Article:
The Birkbeck College, University of London professor Eric Kaufmann wrote in his 2010 book Shall the Righteous Inherit the Earth? concerning the United States:

High evangelical fertility rates more than compensated for losses to liberal Protestant sects during the twentieth century. In recent decades, white secularism has surged, but Latino and Asian religious immigration has taken up the slack, keeping secularism at bay. Across denominations, the fertility advantage of religious fundamentalists of all colours is significant and growing. After 2020, their demographic weight will begin to tip the balance in the culture wars towards the conservative side, ramping up pressure on hot-button issues such as abortion. By the end of the century, three quarters of America may be pro-life. Their activism will leap over the borders of the 'Redeemer Nation' to evangelize the world. Already, the rise of the World Congress of Families has launched a global religious right, its arms stretching across the bloody lines of the War on Terror to embrace the entire Abrahamic family.[10]

At a conference Kaufmann said of religious demographic projections concerning the 21st century, "Religious fundamentalism is going to be on the increase in the future and not just out there in the developing world..., but in the developed world as well."[11]


Barack Hussein Obama was one of the most liberal presidents in the U.S. history.

Liberalism, if it is all the ideology that supports change, has no consistent ideals throughout history, but this does not bother it, as it generally ignores history. Identifying its particulars cannot be done based on the literal meaning of the word, "the belief in freedom," because in the present context, liberals often suppress freedom of speech, freedom of the Second Amendment, and in the case of recent judicial activism, the freedom to use executive powers granted by the Constitution and to fulfill one's duty to protect one's country. While the drafters of the Constitution are often regarded as liberals, as they were in support of change and freedom, their ideology is often in conflict with the liberals of today. See: Liberalism, Liberal

Liberal values

In a present context, the liberal stance on current issues is as follows:

  • Liberals oppose the right to life for unborn children
  • Liberals support homosexual marriage
  • Liberals oppose the right to keep children safe from pornography
  • Liberals support legalizing all forms of drugs and chemicals
  • Liberals support "affirmative action," i.e., the granting of special rights to minority groups and women.
  • Liberals oppose the Second Amendment

Conjecturally, people who are liberal on political ideals...

  • prefer bawdy jokes and potty humor over wordplay, even in children's movies.
  • use profanity.
  • listen to hip-hop or punk rock music, and associate each style with a race.
  • believe Satanism is a legitimate, harmless religion, but Christianity is not.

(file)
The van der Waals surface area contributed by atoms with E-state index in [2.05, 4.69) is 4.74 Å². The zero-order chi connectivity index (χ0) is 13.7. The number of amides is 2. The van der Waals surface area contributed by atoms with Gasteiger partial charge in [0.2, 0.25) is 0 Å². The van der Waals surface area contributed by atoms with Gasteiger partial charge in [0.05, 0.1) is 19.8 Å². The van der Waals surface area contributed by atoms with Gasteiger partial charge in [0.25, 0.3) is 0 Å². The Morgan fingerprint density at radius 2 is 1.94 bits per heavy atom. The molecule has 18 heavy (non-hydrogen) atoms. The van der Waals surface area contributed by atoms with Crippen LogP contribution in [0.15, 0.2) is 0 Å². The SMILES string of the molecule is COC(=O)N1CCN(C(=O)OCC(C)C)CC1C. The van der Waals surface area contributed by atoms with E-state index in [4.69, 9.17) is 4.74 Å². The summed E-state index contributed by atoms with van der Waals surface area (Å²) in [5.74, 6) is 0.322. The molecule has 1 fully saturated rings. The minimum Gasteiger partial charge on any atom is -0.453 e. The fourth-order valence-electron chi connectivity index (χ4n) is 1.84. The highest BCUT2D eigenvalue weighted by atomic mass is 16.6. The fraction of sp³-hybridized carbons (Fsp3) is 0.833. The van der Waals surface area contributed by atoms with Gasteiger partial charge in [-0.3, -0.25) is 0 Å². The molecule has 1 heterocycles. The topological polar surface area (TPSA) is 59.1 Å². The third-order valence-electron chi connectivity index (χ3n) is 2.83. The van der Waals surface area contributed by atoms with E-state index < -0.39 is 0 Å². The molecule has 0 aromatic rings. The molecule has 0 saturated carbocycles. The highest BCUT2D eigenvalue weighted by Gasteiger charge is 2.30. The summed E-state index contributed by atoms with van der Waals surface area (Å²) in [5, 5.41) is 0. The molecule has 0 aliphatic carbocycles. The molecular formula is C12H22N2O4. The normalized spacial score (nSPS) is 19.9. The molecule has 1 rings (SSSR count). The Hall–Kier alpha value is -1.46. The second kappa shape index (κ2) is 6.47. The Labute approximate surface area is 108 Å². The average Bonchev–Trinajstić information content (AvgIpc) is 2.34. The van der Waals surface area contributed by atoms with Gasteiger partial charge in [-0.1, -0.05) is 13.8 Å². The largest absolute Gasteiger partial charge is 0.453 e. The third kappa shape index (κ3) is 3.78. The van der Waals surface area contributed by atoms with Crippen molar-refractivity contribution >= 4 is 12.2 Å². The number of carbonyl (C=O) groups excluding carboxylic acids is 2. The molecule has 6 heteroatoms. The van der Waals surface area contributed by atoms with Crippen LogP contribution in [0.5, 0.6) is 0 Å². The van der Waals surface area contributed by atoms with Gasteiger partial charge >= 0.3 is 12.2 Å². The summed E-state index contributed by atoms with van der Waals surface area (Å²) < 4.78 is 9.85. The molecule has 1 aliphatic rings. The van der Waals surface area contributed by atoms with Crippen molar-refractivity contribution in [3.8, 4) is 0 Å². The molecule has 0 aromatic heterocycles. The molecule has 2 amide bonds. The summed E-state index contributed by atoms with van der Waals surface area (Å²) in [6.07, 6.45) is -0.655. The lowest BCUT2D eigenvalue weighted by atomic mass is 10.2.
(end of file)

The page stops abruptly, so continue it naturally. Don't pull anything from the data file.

• didn't know Alexander Hamilton wasn't a president until they saw Hamilton!.
  • oppose private schools.
  • enjoy watching the Oscars.
  • spend more time watching the Super Bowl on Super Bowl Sunday than remembering veterans on Veterans' Day and Memorial Day combined. (Memorial Day regards only deceased veterans; veterans includes all).
  • think James Joyce and Jack Kerouac were great writers.
  • consider Communism as a feasible means of economics.
  • believe that World War Two was the cause of the end of the Great Depression, not FDR's economic policies.
  • will not accept a tax cut if it requires Donald Trump to take a tax cut as well.
  • believe anything a scientist says is true
  • accept the existence of hurricanes and other natural disasters as evidence of climate change
  • thinks wind power is perfectly safe for the environment, despite reports of birds being killed by the blades, and that solar power is the same, though birds get fried by the concentrated rays. Coal power they reject on the grounds that it produces carbon dioxide.
  • accept without questioning that 1+2+3+4+5... is -1/12, because mathematicians say so.
  • base their perception of Christianity on its appearance in movies, television, and video games.
  • read and see importance in entertainment news and keep track of famous actors and actresses.
  • think that the Huffington Post is a newspaper.

See also


  1. "Liberalism." Encyclopædia Britannica, 17th edition.
  2. The American Collegiate Dictionary. Merriam-Webster, 1959.
  3. Buckley, William F. Up From Liberalism. William F. Buckley, Jr. is often considered a leading conservative authority.
  4. "Liberalism." The Great Conversation. Great Books of the Western World, 2. Britannica.
  5. "The 100 People the Left Hates Most." TIME magazine.
  6. Walsh, Matt. "Yes, Gay Marriage Hurts Me Personally." Warning: contains harsh expletives in quoting an attack by a liberal.
  7. "MasteringBiology." Pearson.
  8. "Genetics 101: All About DNA."
  9. Proverbs 26:18-19.
  10. Why is the year 2020 a key year for Christian creationists and pro-lifers?
  11. Eric Kaufmann - Religion, Demography and Politics in the 21st Century